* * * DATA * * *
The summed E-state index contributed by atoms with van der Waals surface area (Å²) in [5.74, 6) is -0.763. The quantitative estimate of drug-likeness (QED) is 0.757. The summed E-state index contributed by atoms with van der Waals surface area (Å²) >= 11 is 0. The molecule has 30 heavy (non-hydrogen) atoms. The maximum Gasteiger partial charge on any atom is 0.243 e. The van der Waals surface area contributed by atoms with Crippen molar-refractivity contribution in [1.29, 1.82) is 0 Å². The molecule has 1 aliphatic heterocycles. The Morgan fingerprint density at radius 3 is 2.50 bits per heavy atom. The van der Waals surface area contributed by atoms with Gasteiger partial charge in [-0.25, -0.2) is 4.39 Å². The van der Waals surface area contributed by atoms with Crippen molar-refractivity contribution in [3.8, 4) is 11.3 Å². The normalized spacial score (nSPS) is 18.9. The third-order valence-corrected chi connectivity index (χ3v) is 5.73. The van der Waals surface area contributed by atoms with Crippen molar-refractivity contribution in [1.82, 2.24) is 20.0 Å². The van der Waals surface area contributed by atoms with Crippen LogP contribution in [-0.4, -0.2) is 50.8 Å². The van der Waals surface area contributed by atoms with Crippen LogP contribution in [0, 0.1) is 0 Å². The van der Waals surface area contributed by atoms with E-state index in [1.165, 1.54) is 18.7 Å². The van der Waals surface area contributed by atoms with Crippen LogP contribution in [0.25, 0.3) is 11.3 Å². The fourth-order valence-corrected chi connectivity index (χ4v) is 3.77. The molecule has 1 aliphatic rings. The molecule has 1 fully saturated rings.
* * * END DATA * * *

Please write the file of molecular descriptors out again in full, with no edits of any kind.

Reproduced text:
The summed E-state index contributed by atoms with van der Waals surface area (Å²) in [5.74, 6) is -0.763. The quantitative estimate of drug-likeness (QED) is 0.757. The summed E-state index contributed by atoms with van der Waals surface area (Å²) >= 11 is 0. The molecule has 30 heavy (non-hydrogen) atoms. The maximum Gasteiger partial charge on any atom is 0.243 e. The van der Waals surface area contributed by atoms with Crippen molar-refractivity contribution in [1.29, 1.82) is 0 Å². The molecule has 1 aliphatic heterocycles. The Morgan fingerprint density at radius 3 is 2.50 bits per heavy atom. The van der Waals surface area contributed by atoms with Gasteiger partial charge in [-0.25, -0.2) is 4.39 Å². The van der Waals surface area contributed by atoms with Crippen molar-refractivity contribution in [3.8, 4) is 11.3 Å². The normalized spacial score (nSPS) is 18.9. The third-order valence-corrected chi connectivity index (χ3v) is 5.73. The van der Waals surface area contributed by atoms with Crippen molar-refractivity contribution in [1.82, 2.24) is 20.0 Å². The van der Waals surface area contributed by atoms with Crippen LogP contribution in [-0.4, -0.2) is 50.8 Å². The van der Waals surface area contributed by atoms with Crippen LogP contribution in [0, 0.1) is 0 Å². The van der Waals surface area contributed by atoms with E-state index in [1.165, 1.54) is 18.7 Å². The van der Waals surface area contributed by atoms with Crippen LogP contribution in [0.25, 0.3) is 11.3 Å². The fourth-order valence-corrected chi connectivity index (χ4v) is 3.77. The molecule has 1 aliphatic rings. The molecule has 1 fully saturated rings.